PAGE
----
The Foolish Context of Love
If there is a day for foolishness, this is it. The fact that Maundy Thursday and April Fool’s Day coincide presents a unique opportunity to talk about a perspective that speaks to this unique convergence.
Paul writes these words to the Corinthians:
Already you have all you want! Already you have become rich! Quite apart from us you have become kings! Indeed, I wish that you had become kings, so that we might be kings with you! For I think that God has exhibited us apostles as last of all, as though sentenced to death, because we have become a spectacle to the world, to angels and to mortals. We are fools for the sake of Christ, but you are wise in Christ. We are weak, but you are strong. You are held in honor, but we in disrepute. To the present hour we are hungry and thirsty, we are poorly clothed and beaten and homeless, and we grow weary from the work of our own hands. When reviled, we bless; when persecuted, we endure; when slandered, we speak kindly. We have become like the rubbish of the world, the dregs of all things, to this very day. — (1 Corinthians 4:8-13)
My experience is that throughout the world, there are images of Jesus and the apostles as royalty and conquerors in art and stained glass. Of course, there are also images of their suffering, but I know from my travels and studies that images of royalty (especially in protestant churches) far outweigh the images of suffering.
Perhaps this is because talk of brokenness and suffering is hard stuff. It is difficult to think of ourselves as both royalty and fools at the same time. It is hard to have any kind of real wisdom outside the liminal space of suffering and death. This is the liminal space of unknowing that leads us to a greater wisdom beyond mere cognition.
The Corinthians made the mistake of confusing the two. When Paul says, “We are fools for the sake of Christ, but you are wise in Christ,” he is not affirming the great wisdom of the Corinthians, much as they might have hoped. He is chiding them for claiming to have such wisdom without having given themselves wholly to the task of discipleship, which invariably leads us to being a “spectacle to the world, to angels and to mortals.” It often leads to suffering and brokenness, even as Paul describes here.
Today is Maundy Thursday (which Wellspring is combining into one commemoration with Good Friday scheduled for tomorrow evening). As Jesus gathered with his disciples, their confidence in everything they thought they knew about Jesus was either coming into question or was completely falling apart.
Much earlier in the gospel accounts, as they had stopped along the way at Caesarea Philippi, Jesus had asked, “Who do you say that I am?” Peter named it: Jesus was “the Christ, the Son of the Living God!”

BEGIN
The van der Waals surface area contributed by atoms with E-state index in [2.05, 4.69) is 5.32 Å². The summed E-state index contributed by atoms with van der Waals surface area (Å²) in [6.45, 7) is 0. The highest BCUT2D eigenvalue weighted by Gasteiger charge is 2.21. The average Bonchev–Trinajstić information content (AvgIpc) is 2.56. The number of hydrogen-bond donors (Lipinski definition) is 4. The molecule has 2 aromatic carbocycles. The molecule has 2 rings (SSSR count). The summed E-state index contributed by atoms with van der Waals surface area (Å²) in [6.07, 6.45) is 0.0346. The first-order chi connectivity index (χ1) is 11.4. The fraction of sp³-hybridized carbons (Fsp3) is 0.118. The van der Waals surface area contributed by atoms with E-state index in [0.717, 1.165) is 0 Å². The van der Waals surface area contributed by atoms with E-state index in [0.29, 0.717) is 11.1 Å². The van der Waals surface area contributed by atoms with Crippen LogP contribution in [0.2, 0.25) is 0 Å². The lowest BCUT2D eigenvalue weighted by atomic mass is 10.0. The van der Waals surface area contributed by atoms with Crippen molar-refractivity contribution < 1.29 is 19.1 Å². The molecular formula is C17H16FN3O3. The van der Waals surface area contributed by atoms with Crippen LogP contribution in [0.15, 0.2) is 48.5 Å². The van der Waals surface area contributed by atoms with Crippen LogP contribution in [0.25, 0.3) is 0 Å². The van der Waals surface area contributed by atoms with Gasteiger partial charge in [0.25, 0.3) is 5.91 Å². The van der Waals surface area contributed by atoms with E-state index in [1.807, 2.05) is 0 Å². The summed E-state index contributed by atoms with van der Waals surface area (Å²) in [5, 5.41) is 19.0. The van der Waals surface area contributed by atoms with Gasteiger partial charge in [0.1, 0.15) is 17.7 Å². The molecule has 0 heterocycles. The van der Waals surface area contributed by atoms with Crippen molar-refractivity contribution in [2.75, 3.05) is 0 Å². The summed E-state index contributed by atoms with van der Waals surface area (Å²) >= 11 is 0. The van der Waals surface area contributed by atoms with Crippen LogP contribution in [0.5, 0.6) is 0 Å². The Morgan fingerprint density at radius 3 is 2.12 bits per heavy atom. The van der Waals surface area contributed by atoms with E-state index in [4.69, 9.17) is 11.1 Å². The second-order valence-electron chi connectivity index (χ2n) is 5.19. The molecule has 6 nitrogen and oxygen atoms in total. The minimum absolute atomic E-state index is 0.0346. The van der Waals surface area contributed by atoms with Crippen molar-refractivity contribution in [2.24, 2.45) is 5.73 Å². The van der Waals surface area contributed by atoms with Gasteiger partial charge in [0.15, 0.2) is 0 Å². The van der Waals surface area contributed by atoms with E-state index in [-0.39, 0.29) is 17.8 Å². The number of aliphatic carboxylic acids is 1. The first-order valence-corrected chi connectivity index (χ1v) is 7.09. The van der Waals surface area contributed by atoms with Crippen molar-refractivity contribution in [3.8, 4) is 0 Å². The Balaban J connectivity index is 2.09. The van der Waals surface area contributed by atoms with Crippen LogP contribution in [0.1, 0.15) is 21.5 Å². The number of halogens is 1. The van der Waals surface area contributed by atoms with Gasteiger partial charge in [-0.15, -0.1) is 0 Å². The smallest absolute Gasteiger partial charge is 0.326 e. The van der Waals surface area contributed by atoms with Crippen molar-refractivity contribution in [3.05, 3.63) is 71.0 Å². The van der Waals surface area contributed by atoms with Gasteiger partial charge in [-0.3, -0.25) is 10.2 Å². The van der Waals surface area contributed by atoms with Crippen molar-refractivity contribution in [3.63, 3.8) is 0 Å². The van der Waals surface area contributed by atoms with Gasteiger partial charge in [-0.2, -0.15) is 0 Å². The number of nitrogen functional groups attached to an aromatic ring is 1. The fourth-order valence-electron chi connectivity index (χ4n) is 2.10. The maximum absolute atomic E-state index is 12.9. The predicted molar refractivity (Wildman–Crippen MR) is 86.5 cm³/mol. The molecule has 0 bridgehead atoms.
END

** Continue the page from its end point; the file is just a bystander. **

As soon as he spoke that, however, Jesus began to talk about his journey to Jerusalem where he would suffer at the hands of religious and political authorities and be killed. Peter would simply have none of that, and Jesus rebuked him telling him, “Get behind me, Satan.”
Jesus both affirmed him and then called him Satan for thinking that being “the Christ” is somehow incompatible with suffering and death.
Now it is Thursday of Holy Week, and they are in Jerusalem gathered in an upper room. Jesus begins to lead them through a ritual of brokenness and death as he deviates from the Passover ritual. He uses the seder elements to talk about his own broken body and shed blood. He then takes up the basin and towel, girds himself like a slave, and washes the disciples feet. To those who wanted a conquering messiah, this is folly.
Paul is right. If we follow Christ down this road, we will likely be seen as “fools for the sake of Christ.”
The meaning of Maundy Thursday, however, cannot escape us. The word “Maundy” is taken from the Latin word “maundatum,” which is “commandment.”
What is this commandment associated with Maundy Thursday? It is found in John 13:34-35 where Jesus says, “I give you a new commandment, that you love one another. Just as I have loved you, you also should love one another. By this everyone will know that you are my disciples, if you have love for one another.”
You see, when we love as Christ loves … when we love our enemies … when we forgive those who harm us … when we love through our suffering and beyond our brokenness … when we love in such a way as to blame no one … then we will be thought fools for the sake of Christ.
When we learn this new commandment, we will then discover that the folly of love then becomes the only way to see beyond the cross.
Radical Loving Christ, teach us the foolish way of love that we might transform the world. Amen.